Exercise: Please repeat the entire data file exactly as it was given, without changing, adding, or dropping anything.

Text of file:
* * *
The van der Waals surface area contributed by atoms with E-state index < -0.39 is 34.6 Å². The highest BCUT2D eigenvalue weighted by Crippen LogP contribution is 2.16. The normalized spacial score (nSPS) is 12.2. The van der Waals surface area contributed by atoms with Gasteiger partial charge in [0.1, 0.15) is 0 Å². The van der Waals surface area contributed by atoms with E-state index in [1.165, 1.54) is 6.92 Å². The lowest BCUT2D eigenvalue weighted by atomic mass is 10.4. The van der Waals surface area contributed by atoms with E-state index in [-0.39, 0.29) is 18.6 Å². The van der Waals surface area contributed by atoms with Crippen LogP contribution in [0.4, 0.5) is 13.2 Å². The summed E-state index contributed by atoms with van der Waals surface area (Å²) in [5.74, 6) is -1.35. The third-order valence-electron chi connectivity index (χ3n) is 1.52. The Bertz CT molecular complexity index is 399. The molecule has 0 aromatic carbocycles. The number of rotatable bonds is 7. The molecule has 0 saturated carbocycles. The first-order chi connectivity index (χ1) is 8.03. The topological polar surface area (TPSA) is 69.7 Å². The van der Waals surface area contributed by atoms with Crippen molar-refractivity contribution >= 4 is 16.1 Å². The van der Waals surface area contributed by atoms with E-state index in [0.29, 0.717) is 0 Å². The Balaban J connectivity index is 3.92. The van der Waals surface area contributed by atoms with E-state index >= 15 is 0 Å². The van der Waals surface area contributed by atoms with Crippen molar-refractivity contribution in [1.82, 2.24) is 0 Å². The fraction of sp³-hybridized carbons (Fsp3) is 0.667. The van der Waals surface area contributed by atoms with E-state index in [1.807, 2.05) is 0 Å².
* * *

The van der Waals surface area contributed by atoms with E-state index < -0.39 is 34.6 Å². The highest BCUT2D eigenvalue weighted by Crippen LogP contribution is 2.16. The normalized spacial score (nSPS) is 12.2. The van der Waals surface area contributed by atoms with Gasteiger partial charge in [0.1, 0.15) is 0 Å². The van der Waals surface area contributed by atoms with E-state index in [1.165, 1.54) is 6.92 Å². The lowest BCUT2D eigenvalue weighted by atomic mass is 10.4. The van der Waals surface area contributed by atoms with E-state index in [-0.39, 0.29) is 18.6 Å². The van der Waals surface area contributed by atoms with Crippen LogP contribution in [0.4, 0.5) is 13.2 Å². The summed E-state index contributed by atoms with van der Waals surface area (Å²) in [5.74, 6) is -1.35. The third-order valence-electron chi connectivity index (χ3n) is 1.52. The Bertz CT molecular complexity index is 399. The molecule has 0 aromatic carbocycles. The number of rotatable bonds is 7. The molecule has 0 saturated carbocycles. The first-order chi connectivity index (χ1) is 8.03. The topological polar surface area (TPSA) is 69.7 Å². The van der Waals surface area contributed by atoms with Crippen molar-refractivity contribution >= 4 is 16.1 Å². The van der Waals surface area contributed by atoms with E-state index in [0.29, 0.717) is 0 Å². The Balaban J connectivity index is 3.92. The van der Waals surface area contributed by atoms with E-state index >= 15 is 0 Å². The van der Waals surface area contributed by atoms with Crippen molar-refractivity contribution in [1.82, 2.24) is 0 Å². The fraction of sp³-hybridized carbons (Fsp3) is 0.667. The van der Waals surface area contributed by atoms with E-state index in [1.807, 2.05) is 0 Å².